Gary Brewer
Barbara Kolo
Shana Mabari
Miguel Osuna
Stephen Rowe
June Edmonds
Campbell Laird
Moses Hacmon
Bertil Petersson
Michael Hayden
Crystal Fischett

Blue is a seminal show, a rush of sky, sea, flowers, planets, windows to the spirit. The only question is, how blue are you?


Above, Gary Brewer’s work evokes both water and light,  a moment captured in freeze frame, motion and emotion, both transcendent and incandescent. It’s a love affair with the color of spirit. His “Alchemical Language,” above, is alive and transformational.


Above and below, the work of June Edmonds.  “Aquatic Pastoral” and “Royal Roost.” Like a feathered kaleidoscope, Edmonds spins viewers into her richly textured work.



Above, Miguel Osuna dazzles with a vortex of blue light, a planet spinning outward. The oil on canvas work is both fragile and strong, something gestating.


Above, Angel Chen gives us stoneware, earthenware, sculptures that capture a wave, a seahorse, a goddess, a portal, blue coral – fossils that represent the color blue, glorious stepping stones into another dimension.


Above, Brad Howe’s abstract blue sculpture is built of stainless steel, aluminum, and urethane, 23 separate pieces linked like mysterious alien musical notes.


Above and below, Barbara Kolo creates Sky, Harbor, Tide in ink and colored pencil so rich that they appear, at first glance to be paint. These shades are like a Rorschach test for color. Each piece has an inward glow.


Below, Gary Brewer with wife and artist Aline Mare (Mare has her own exhibition across the street from Loft at Liz’s at the Jill Joy Gallery).


Below, power art couple Osceola Refetoff and Shana Nys Dambrot.

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Above, Michael Hayden uses encaustic mixed media to create, in his words, “rough, smooth, bright, dark –  in my mind the kind of way that it works for me.” Using resin and beeswax melted together contrasts the burlap and thin layers of wax over burlap.  “I’m so attracted to the ever-changing, hypnotic horizon line. You never get tired of getting lost on the horizon line. I just moved from West Hollywood to the Marina just to experience it.” Viewers can experience it in his art, which also employs silver leaf for high gloss and shine.

Not pictured but equally powerful are the works of Campbell Laird – his resin film print Blue Beneath the Pier, Venice CA is a stunner; Stephen Rowe, who uses dots, lines, and a pointillist technique to create acrylic on canvas works of complex abstraction; Crystal Fischeti’s geometric blue acrylic and oil pieces which have the quality of stained glass; Moses Hacmon’s archival pigment on aluminum panels which capture the wonders of the deep; Bertil Persson’s painted steel and lucite cubes; and Lauren Kasmer’s mesmerizing silk and chiffon dresses and jackets as wearable blue art.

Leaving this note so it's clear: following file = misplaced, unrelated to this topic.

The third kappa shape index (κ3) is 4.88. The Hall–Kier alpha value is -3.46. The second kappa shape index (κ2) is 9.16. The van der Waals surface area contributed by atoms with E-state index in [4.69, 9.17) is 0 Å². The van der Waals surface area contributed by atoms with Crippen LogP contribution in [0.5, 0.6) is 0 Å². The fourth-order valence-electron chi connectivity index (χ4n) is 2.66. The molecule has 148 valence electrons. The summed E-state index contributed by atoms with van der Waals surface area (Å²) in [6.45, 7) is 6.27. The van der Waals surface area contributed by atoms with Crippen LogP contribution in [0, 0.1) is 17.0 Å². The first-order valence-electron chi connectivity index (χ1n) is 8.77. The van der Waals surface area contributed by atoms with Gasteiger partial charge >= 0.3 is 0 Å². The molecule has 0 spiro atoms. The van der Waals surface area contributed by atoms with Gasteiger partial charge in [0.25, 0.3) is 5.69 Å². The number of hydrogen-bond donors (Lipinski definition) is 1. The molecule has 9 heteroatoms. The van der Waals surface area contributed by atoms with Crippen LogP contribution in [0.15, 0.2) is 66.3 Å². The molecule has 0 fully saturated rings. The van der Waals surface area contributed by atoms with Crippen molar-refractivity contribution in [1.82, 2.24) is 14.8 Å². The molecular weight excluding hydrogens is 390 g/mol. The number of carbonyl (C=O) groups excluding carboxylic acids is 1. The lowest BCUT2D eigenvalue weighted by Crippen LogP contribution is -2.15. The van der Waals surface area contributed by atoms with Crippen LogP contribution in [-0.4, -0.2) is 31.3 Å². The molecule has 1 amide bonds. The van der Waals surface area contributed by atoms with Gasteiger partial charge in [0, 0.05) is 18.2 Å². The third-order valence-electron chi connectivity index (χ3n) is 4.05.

Go for the color of creation…and check out Kasmer’s exciting December 8th presentation of Not So Blue, an evening  of small bites, R&B, hip-hop, video, and wearable art. The event is free but be generous – donations benefit two local charitable organizations dedicated to feeding and sheltering women and children in need.

Loft at Liz’s is located at 453 S. La Brea Ave., and the show itself runs through January 9th.

  • Genie Davis; photos: Jack Burke

Waiting for Grace: Looking for Love at the Odyssey



Above, actress and writer Sharon Sharth.

In the late ’70s, Joni Mitchell sang in the transcendent Hejira, “I know, no one’s going to show me everything/We all come and go unknown/Each so deep and superficial/ Between the forceps and the stone.”


In some inchoate but poignant way Sharon Sharth’s semi-autobiographical play, Waiting for Grace, reminded me of that song. While the play is often brilliantly funny, it’s also moving; the search for love and marriage by a no-longer-young, yet still attractive actress is both personal and universal, filled with longing and delight, despair and hope.

Directed by Lee Costello, the play is essentially a one-woman show, albeit ably supported by a brilliant cast playing various roles as Grace’s boyfriends, therapists, and parents.


The plot is simple: Grace (Sharth herself, a burning spark both searing and sexy) long focused on her career, now wants marriage and motherhood, but cannot find a man able to provide her with a ring or a child. Some are too clingy, some angry, some distant – all are played by the chameleon Jeff LeBeau. Therapist, parents, and relationship counselor all come into play trying to advise her, until at last she meets “the one,” David (Todd Babcock).


Her dream man isn’t perfect either, and in fact, until the last moments, the audience is never sure that even David will prove worthy of Grace’s somewhat neurotic love.

The play is warm and affectionate overall, with acerbic and bittersweet asides. The weakest link is when Grace tries to have a child with David, but that’s a quibble. The script is sharp, witty, powerful, and brave.


Sharth takes on the pain of looking for love (in all the wrong places and with all the wrong guys), aging, feminism, the meaning of marriage — and comes up with the only conclusion that can possible be reached: waiting for grace isn’t easy, but in the end, she/it can be found.

Quoting Mitchell again, “I’m traveling in some vehicle/I’m sitting in some cafe/ A defector from the petty wars/Until love sucks me back that way.”

Running through December 11th, don’t miss the chance to find Grace.

  • Genie Davis; Photos: courtesy of the Odyssey